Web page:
Feb. 18, 2008
by Jac Coyne, Lacrosse Magazine Online Staff
When he saw the BYU players make their way to the field on Saturday night, Chapman coach Mike Wood was probably wishing he had more than one day of practice to prepare for the Cougars.
"BYU? They're men," said Wood. "You should see the entourage they show up with. They've got 50 guys and they're all guys. Twenty-three, 24, 25-years old and here they come walking in with their wives and two kids. And they've got 50 of them. I said, `Holy crap!' They've got some meat, man, they're all big kids."
Even with the daunting physical presence of BYU and the intimidation factor that comes with being national champion, Wood's Chapman team played a flawless game to post the biggest upset of this young season, a 16-15 victory in front of 2,500 fans in Orange County.
Junior Marcus Wooden, who returns this season after being ineligible last spring, scored six goals and dished out three assists to spark the Panthers attack while sophomore Chris Small controlled the X, winning 26 of 32 face-offs. "His numbers were phenomenal," said Wood of Small. "He dominated."
On the strength of Small's effort, the Panthers jumped out to a 3-1 lead, but BYU responded with four consecutive markers to move in front. Early in the second half it appeared the Cougars might pull away, as they often do, when they edged ahead, 10-7.
"I'm pretty sure we banged a timeout there and I told them it's a game to one," said Wood. "The next goal, that's the one we're worried about. We told them that this was a game where the first team to 15 wins. To win this game, we're probably going to have to use the second page of the scorebook. They're going to make runs so we've got to make runs. That game had a lot of ebb and flow to it."
Wood proved prophetic as Chapman answered by scoring five of the next six goals to take a 12-11 lead early in the final stanza. BYU sophomore Elliot Grow scored his fourth goal of the game with 4:10 remaining in the game to knot the score at 14, but Wooden and Mike Clayton netted goals 18 seconds apart to push the Panthers past the 15-goal mark, securing the victory.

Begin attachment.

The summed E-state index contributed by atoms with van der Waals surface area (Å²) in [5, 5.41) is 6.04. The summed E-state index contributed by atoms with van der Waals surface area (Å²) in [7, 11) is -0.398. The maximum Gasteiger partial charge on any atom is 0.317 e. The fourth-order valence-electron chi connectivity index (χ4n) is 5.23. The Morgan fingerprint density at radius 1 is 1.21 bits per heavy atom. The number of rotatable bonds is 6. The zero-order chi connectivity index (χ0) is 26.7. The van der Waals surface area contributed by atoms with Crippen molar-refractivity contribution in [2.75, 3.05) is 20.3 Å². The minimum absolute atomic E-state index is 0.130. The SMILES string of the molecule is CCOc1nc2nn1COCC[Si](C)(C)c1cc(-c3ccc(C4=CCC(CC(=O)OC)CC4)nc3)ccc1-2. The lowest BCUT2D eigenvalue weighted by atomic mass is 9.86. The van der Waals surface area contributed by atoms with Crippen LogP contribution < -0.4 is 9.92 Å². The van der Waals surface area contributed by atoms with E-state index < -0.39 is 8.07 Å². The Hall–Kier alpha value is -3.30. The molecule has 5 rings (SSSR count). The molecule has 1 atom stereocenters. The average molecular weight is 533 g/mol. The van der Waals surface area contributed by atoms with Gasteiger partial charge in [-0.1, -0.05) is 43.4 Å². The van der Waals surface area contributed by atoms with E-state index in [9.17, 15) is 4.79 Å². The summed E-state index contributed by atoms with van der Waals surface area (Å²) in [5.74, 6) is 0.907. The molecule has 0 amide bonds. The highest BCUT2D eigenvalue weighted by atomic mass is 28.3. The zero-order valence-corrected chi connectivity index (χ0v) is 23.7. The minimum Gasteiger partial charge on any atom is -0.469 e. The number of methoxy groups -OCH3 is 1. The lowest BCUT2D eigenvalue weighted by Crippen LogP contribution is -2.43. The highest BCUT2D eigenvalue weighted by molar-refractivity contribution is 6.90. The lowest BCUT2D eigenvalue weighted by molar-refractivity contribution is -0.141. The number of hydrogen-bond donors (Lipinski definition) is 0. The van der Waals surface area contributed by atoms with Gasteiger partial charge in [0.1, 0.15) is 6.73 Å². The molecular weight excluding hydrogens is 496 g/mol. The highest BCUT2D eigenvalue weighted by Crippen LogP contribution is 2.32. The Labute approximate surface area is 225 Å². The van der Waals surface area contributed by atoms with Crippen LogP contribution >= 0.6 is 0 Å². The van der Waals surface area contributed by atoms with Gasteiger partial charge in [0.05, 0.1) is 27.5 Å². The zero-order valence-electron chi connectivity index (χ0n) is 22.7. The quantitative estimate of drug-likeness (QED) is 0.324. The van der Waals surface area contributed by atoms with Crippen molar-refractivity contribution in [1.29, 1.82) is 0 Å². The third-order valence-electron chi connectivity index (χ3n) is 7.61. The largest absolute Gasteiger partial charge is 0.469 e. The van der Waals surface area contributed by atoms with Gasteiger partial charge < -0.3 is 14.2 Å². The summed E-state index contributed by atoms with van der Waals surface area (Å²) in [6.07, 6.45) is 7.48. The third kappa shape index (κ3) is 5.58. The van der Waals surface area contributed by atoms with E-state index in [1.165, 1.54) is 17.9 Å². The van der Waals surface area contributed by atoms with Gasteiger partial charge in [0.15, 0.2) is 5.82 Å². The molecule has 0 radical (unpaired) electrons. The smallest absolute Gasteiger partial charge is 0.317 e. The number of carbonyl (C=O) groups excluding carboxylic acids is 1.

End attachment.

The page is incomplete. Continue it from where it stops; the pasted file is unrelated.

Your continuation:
The game was Chapman's fourth of the season and just the second for BYU, but Wood didn't think the Cougars were suffering from any early season jitters.
"I don't think they were rusty. Both teams played good lacrosse; it wasn't sloppy at all," said Wood. "It was great lacrosse at times and at no time was it bad. Every pass was contested. You didn't run three or four yards before someone was checking you, sliding to you, or whacking you."
As Wood expected, the game was physical. It was the kind of game Wood, who is also the defensive line coach for the Chapman football team, could appreciate.
"Keep your head on a swivel [Saturday] night," he laughed. "There were some tattoo shots. They scored a couple of goals but the way my guys slid to them and de-cleated them, I thought, `That one went in but that was a good hit.' It was the same thing down at the other end. Marcus Wooden, the kid who had six, got a couple but he paid for a couple."
This is Wood's first year with Chapman after serving as the women's lacrosse coach at Pomona-Pitzer last year where he posted a 10-2 record. He credits former coach Chad Donnelly for the strength of this year's team and rejects any preconceived notion that it might take him a year or two to regain a hold of the men's game.
"Lacrosse is lacrosse," said Wood, who was an assistant coach at Ithaca College before joining Pomona-Pitzer. "Put the ball in the back of the net and play defense on the other end. You have to emphasize good fundamentals and stick work. If you can't catch it with both hands at full speed and be able to dodge and do all that stuff, keep working on it then maybe you'll play."
Against BYU the Panthers had all the fundamentals working. And instead of altering his game plan to counter the strengths of the defending champs, Wood stuck to his high octane philosophy. He simply preached the importance of playing at BYU's level.
"We said, `Hey, we're going to have to match these guys intensity because they are going to come after us.' They're big, they're good, and they're the best team in the country. What else is there? You better bring you're A-plus game to even play with these guys. If we're throwing the ball away or taking stupid penalties or hurting ourselves, BYU can roll you up."
With its 4-0 start, Chapman is halfway to their entire 2007 win total and in light of the BYU victory the season obviously holds plenty of promise for the Panthers. They now have a 10-day break to savor the memory of fans rushing the field and mobbing the players before they face USC in a Western Collegiate Lacrosse League game. Wood is not tempted to look past that date or speculate what his team's postseason chances are.
And he's not about to gloat about one win, even if it was against the defending national champions.
"We haven't lost and I like my team."